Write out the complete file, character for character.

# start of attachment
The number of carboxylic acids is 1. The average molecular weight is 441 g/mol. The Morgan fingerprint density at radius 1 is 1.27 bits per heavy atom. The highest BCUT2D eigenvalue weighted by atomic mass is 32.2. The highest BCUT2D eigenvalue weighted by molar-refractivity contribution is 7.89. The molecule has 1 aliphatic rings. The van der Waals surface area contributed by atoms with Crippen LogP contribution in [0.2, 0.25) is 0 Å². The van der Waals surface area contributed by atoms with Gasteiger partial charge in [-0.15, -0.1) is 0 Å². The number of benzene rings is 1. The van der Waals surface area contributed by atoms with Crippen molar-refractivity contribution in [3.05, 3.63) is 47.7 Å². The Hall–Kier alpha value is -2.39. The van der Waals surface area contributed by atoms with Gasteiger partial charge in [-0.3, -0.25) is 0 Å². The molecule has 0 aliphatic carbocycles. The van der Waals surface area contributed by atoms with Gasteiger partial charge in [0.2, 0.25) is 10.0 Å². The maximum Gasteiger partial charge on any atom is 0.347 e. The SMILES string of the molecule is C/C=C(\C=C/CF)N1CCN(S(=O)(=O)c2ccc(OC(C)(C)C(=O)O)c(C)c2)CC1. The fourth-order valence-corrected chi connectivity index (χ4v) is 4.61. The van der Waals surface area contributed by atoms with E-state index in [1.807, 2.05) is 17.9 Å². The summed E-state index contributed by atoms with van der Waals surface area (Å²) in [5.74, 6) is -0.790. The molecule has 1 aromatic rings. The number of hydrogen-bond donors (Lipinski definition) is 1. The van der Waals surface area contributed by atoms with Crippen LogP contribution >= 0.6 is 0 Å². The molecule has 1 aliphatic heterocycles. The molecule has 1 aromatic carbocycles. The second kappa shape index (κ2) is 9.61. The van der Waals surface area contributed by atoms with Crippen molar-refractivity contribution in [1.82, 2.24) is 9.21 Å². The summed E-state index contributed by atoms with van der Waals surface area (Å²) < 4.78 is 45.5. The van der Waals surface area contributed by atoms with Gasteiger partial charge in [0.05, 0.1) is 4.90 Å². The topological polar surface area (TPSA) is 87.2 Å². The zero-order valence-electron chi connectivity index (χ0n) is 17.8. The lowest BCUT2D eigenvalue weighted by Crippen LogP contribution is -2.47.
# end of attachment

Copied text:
The number of carboxylic acids is 1. The average molecular weight is 441 g/mol. The Morgan fingerprint density at radius 1 is 1.27 bits per heavy atom. The highest BCUT2D eigenvalue weighted by atomic mass is 32.2. The highest BCUT2D eigenvalue weighted by molar-refractivity contribution is 7.89. The molecule has 1 aliphatic rings. The van der Waals surface area contributed by atoms with Crippen LogP contribution in [0.2, 0.25) is 0 Å². The van der Waals surface area contributed by atoms with Gasteiger partial charge in [-0.15, -0.1) is 0 Å². The number of benzene rings is 1. The van der Waals surface area contributed by atoms with Crippen molar-refractivity contribution in [3.05, 3.63) is 47.7 Å². The Hall–Kier alpha value is -2.39. The van der Waals surface area contributed by atoms with Gasteiger partial charge in [-0.3, -0.25) is 0 Å². The molecule has 0 aliphatic carbocycles. The van der Waals surface area contributed by atoms with Gasteiger partial charge in [0.2, 0.25) is 10.0 Å². The maximum Gasteiger partial charge on any atom is 0.347 e. The SMILES string of the molecule is C/C=C(\C=C/CF)N1CCN(S(=O)(=O)c2ccc(OC(C)(C)C(=O)O)c(C)c2)CC1. The fourth-order valence-corrected chi connectivity index (χ4v) is 4.61. The van der Waals surface area contributed by atoms with E-state index in [1.807, 2.05) is 17.9 Å². The summed E-state index contributed by atoms with van der Waals surface area (Å²) in [5.74, 6) is -0.790. The molecule has 1 aromatic rings. The number of hydrogen-bond donors (Lipinski definition) is 1. The van der Waals surface area contributed by atoms with Crippen LogP contribution >= 0.6 is 0 Å². The molecule has 1 aliphatic heterocycles. The molecule has 1 aromatic carbocycles. The second kappa shape index (κ2) is 9.61. The van der Waals surface area contributed by atoms with Crippen molar-refractivity contribution in [1.82, 2.24) is 9.21 Å². The summed E-state index contributed by atoms with van der Waals surface area (Å²) < 4.78 is 45.5. The van der Waals surface area contributed by atoms with Gasteiger partial charge in [0.05, 0.1) is 4.90 Å². The topological polar surface area (TPSA) is 87.2 Å². The zero-order valence-electron chi connectivity index (χ0n) is 17.8. The lowest BCUT2D eigenvalue weighted by Crippen LogP contribution is -2.47.